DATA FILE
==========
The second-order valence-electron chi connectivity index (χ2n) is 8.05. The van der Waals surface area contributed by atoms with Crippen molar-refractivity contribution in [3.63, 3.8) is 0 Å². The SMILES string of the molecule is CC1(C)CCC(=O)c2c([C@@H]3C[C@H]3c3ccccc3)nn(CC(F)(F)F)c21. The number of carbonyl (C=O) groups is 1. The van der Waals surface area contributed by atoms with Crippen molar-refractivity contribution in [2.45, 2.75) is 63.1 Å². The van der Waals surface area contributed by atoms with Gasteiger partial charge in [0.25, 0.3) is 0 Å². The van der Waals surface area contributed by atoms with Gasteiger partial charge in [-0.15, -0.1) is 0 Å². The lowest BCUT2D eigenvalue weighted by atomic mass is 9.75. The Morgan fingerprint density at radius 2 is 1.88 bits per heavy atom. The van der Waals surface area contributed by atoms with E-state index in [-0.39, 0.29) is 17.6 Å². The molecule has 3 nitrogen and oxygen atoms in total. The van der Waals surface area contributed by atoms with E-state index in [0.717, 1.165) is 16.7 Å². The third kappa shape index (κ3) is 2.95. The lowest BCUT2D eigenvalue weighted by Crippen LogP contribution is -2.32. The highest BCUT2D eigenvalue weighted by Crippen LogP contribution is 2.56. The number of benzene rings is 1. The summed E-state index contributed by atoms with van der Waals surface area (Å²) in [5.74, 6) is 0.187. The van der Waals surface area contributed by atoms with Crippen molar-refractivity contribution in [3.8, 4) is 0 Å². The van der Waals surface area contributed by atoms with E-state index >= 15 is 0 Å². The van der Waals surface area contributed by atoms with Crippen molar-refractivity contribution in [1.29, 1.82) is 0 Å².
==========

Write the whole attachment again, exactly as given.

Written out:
The second-order valence-electron chi connectivity index (χ2n) is 8.05. The van der Waals surface area contributed by atoms with Crippen molar-refractivity contribution in [3.63, 3.8) is 0 Å². The SMILES string of the molecule is CC1(C)CCC(=O)c2c([C@@H]3C[C@H]3c3ccccc3)nn(CC(F)(F)F)c21. The number of carbonyl (C=O) groups is 1. The van der Waals surface area contributed by atoms with Crippen molar-refractivity contribution in [2.45, 2.75) is 63.1 Å². The van der Waals surface area contributed by atoms with Gasteiger partial charge in [0.25, 0.3) is 0 Å². The van der Waals surface area contributed by atoms with Gasteiger partial charge in [-0.15, -0.1) is 0 Å². The lowest BCUT2D eigenvalue weighted by atomic mass is 9.75. The Morgan fingerprint density at radius 2 is 1.88 bits per heavy atom. The van der Waals surface area contributed by atoms with E-state index in [-0.39, 0.29) is 17.6 Å². The molecule has 3 nitrogen and oxygen atoms in total. The van der Waals surface area contributed by atoms with E-state index in [0.717, 1.165) is 16.7 Å². The third kappa shape index (κ3) is 2.95. The lowest BCUT2D eigenvalue weighted by Crippen LogP contribution is -2.32. The highest BCUT2D eigenvalue weighted by Crippen LogP contribution is 2.56. The number of benzene rings is 1. The summed E-state index contributed by atoms with van der Waals surface area (Å²) in [5.74, 6) is 0.187. The van der Waals surface area contributed by atoms with Crippen molar-refractivity contribution in [3.8, 4) is 0 Å². The van der Waals surface area contributed by atoms with E-state index >= 15 is 0 Å². The van der Waals surface area contributed by atoms with Crippen molar-refractivity contribution in [1.29, 1.82) is 0 Å².